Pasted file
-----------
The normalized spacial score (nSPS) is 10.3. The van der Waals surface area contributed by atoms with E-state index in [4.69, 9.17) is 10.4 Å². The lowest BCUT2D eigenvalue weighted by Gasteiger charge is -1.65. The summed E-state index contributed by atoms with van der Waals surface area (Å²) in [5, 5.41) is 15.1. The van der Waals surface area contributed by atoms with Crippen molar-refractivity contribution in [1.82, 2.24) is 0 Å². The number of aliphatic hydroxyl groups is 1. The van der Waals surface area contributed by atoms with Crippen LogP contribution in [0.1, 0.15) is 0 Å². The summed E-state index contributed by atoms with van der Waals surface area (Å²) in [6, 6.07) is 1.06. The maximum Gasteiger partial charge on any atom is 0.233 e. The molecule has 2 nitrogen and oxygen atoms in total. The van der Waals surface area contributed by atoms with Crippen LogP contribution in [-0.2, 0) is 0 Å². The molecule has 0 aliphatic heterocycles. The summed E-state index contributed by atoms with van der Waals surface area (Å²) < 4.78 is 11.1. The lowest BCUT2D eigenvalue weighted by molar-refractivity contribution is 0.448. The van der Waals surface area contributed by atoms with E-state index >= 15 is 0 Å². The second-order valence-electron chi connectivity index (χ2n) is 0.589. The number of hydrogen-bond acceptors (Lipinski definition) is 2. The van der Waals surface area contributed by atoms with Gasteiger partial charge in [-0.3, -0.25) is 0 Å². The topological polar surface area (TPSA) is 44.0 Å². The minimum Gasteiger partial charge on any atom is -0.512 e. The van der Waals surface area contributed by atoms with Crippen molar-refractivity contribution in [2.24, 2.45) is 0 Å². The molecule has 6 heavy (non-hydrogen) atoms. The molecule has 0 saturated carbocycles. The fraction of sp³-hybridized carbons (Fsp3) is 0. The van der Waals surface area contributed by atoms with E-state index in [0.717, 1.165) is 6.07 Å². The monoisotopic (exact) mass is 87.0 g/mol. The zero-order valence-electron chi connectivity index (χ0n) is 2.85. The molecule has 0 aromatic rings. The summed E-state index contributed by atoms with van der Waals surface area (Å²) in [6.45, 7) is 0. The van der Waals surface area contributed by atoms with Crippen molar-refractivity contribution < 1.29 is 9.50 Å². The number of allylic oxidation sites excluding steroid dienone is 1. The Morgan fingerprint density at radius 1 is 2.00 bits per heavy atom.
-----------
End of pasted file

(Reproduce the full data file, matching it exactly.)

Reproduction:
The normalized spacial score (nSPS) is 10.3. The van der Waals surface area contributed by atoms with E-state index in [4.69, 9.17) is 10.4 Å². The lowest BCUT2D eigenvalue weighted by Gasteiger charge is -1.65. The summed E-state index contributed by atoms with van der Waals surface area (Å²) in [5, 5.41) is 15.1. The van der Waals surface area contributed by atoms with Crippen molar-refractivity contribution in [1.82, 2.24) is 0 Å². The number of aliphatic hydroxyl groups is 1. The van der Waals surface area contributed by atoms with Crippen LogP contribution in [0.1, 0.15) is 0 Å². The summed E-state index contributed by atoms with van der Waals surface area (Å²) in [6, 6.07) is 1.06. The maximum Gasteiger partial charge on any atom is 0.233 e. The molecule has 2 nitrogen and oxygen atoms in total. The van der Waals surface area contributed by atoms with Crippen LogP contribution in [-0.2, 0) is 0 Å². The molecule has 0 aliphatic heterocycles. The summed E-state index contributed by atoms with van der Waals surface area (Å²) < 4.78 is 11.1. The lowest BCUT2D eigenvalue weighted by molar-refractivity contribution is 0.448. The van der Waals surface area contributed by atoms with E-state index >= 15 is 0 Å². The second-order valence-electron chi connectivity index (χ2n) is 0.589. The number of hydrogen-bond acceptors (Lipinski definition) is 2. The van der Waals surface area contributed by atoms with Gasteiger partial charge in [-0.3, -0.25) is 0 Å². The topological polar surface area (TPSA) is 44.0 Å². The minimum Gasteiger partial charge on any atom is -0.512 e. The van der Waals surface area contributed by atoms with Crippen molar-refractivity contribution in [2.24, 2.45) is 0 Å². The molecule has 6 heavy (non-hydrogen) atoms. The molecule has 0 saturated carbocycles. The fraction of sp³-hybridized carbons (Fsp3) is 0. The van der Waals surface area contributed by atoms with E-state index in [0.717, 1.165) is 6.07 Å². The monoisotopic (exact) mass is 87.0 g/mol. The zero-order valence-electron chi connectivity index (χ0n) is 2.85. The molecule has 0 aromatic rings. The summed E-state index contributed by atoms with van der Waals surface area (Å²) in [6.45, 7) is 0. The van der Waals surface area contributed by atoms with Crippen molar-refractivity contribution < 1.29 is 9.50 Å². The number of allylic oxidation sites excluding steroid dienone is 1. The Morgan fingerprint density at radius 1 is 2.00 bits per heavy atom.